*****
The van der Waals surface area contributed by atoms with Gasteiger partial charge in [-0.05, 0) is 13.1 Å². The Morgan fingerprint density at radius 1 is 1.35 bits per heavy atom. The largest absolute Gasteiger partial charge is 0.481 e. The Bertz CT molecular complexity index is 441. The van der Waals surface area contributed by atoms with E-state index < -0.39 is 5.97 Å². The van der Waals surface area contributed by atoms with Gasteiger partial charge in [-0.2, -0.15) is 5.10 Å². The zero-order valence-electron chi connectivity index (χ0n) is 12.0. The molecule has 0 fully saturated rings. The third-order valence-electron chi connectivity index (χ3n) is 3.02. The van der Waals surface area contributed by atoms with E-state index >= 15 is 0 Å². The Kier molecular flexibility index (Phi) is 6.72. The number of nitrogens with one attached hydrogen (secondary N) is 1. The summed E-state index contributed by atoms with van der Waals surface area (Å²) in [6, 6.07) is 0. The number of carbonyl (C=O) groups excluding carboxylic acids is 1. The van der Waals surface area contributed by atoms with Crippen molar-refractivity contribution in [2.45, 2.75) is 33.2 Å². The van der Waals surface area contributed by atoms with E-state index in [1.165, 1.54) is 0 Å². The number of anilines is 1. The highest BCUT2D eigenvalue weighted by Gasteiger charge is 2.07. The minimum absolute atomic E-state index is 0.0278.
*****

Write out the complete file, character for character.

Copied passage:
The van der Waals surface area contributed by atoms with Gasteiger partial charge in [-0.05, 0) is 13.1 Å². The Morgan fingerprint density at radius 1 is 1.35 bits per heavy atom. The largest absolute Gasteiger partial charge is 0.481 e. The Bertz CT molecular complexity index is 441. The van der Waals surface area contributed by atoms with E-state index < -0.39 is 5.97 Å². The van der Waals surface area contributed by atoms with Gasteiger partial charge in [-0.2, -0.15) is 5.10 Å². The zero-order valence-electron chi connectivity index (χ0n) is 12.0. The molecule has 0 fully saturated rings. The third-order valence-electron chi connectivity index (χ3n) is 3.02. The van der Waals surface area contributed by atoms with E-state index >= 15 is 0 Å². The Kier molecular flexibility index (Phi) is 6.72. The number of nitrogens with one attached hydrogen (secondary N) is 1. The summed E-state index contributed by atoms with van der Waals surface area (Å²) in [6, 6.07) is 0. The number of carbonyl (C=O) groups excluding carboxylic acids is 1. The van der Waals surface area contributed by atoms with Crippen molar-refractivity contribution in [2.45, 2.75) is 33.2 Å². The van der Waals surface area contributed by atoms with E-state index in [1.165, 1.54) is 0 Å². The number of anilines is 1. The highest BCUT2D eigenvalue weighted by Gasteiger charge is 2.07. The minimum absolute atomic E-state index is 0.0278.